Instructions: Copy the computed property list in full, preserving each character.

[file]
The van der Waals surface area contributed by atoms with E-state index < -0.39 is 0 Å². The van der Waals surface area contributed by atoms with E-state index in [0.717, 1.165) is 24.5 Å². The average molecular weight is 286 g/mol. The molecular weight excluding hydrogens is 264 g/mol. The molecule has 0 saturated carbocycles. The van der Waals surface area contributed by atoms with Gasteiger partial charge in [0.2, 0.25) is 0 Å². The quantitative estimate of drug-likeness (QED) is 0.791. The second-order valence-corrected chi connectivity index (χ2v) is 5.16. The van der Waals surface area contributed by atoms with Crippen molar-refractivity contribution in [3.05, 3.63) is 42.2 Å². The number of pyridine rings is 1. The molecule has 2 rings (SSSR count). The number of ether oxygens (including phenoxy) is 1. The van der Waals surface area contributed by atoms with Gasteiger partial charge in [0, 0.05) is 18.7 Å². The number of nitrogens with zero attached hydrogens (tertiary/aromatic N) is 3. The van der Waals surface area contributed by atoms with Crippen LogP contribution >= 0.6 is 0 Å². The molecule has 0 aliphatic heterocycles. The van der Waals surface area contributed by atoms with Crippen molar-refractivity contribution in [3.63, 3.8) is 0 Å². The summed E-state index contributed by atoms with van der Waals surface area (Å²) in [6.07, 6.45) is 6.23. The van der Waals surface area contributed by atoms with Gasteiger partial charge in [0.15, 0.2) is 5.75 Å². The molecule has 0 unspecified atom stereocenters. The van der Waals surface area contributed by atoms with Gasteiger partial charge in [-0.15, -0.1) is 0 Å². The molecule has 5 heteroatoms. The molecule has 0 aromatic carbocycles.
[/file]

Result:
The van der Waals surface area contributed by atoms with E-state index < -0.39 is 0 Å². The van der Waals surface area contributed by atoms with E-state index in [0.717, 1.165) is 24.5 Å². The average molecular weight is 286 g/mol. The molecular weight excluding hydrogens is 264 g/mol. The molecule has 0 saturated carbocycles. The van der Waals surface area contributed by atoms with Gasteiger partial charge in [0.2, 0.25) is 0 Å². The quantitative estimate of drug-likeness (QED) is 0.791. The second-order valence-corrected chi connectivity index (χ2v) is 5.16. The van der Waals surface area contributed by atoms with Crippen molar-refractivity contribution in [3.05, 3.63) is 42.2 Å². The number of pyridine rings is 1. The molecule has 2 rings (SSSR count). The number of ether oxygens (including phenoxy) is 1. The van der Waals surface area contributed by atoms with Gasteiger partial charge in [0, 0.05) is 18.7 Å². The number of nitrogens with zero attached hydrogens (tertiary/aromatic N) is 3. The van der Waals surface area contributed by atoms with Crippen LogP contribution >= 0.6 is 0 Å². The molecule has 0 aliphatic heterocycles. The van der Waals surface area contributed by atoms with Crippen molar-refractivity contribution in [3.63, 3.8) is 0 Å². The summed E-state index contributed by atoms with van der Waals surface area (Å²) in [6.07, 6.45) is 6.23. The van der Waals surface area contributed by atoms with Gasteiger partial charge in [0.15, 0.2) is 5.75 Å². The molecule has 0 unspecified atom stereocenters. The van der Waals surface area contributed by atoms with Gasteiger partial charge in [-0.15, -0.1) is 0 Å². The molecule has 5 heteroatoms. The molecule has 0 aromatic carbocycles.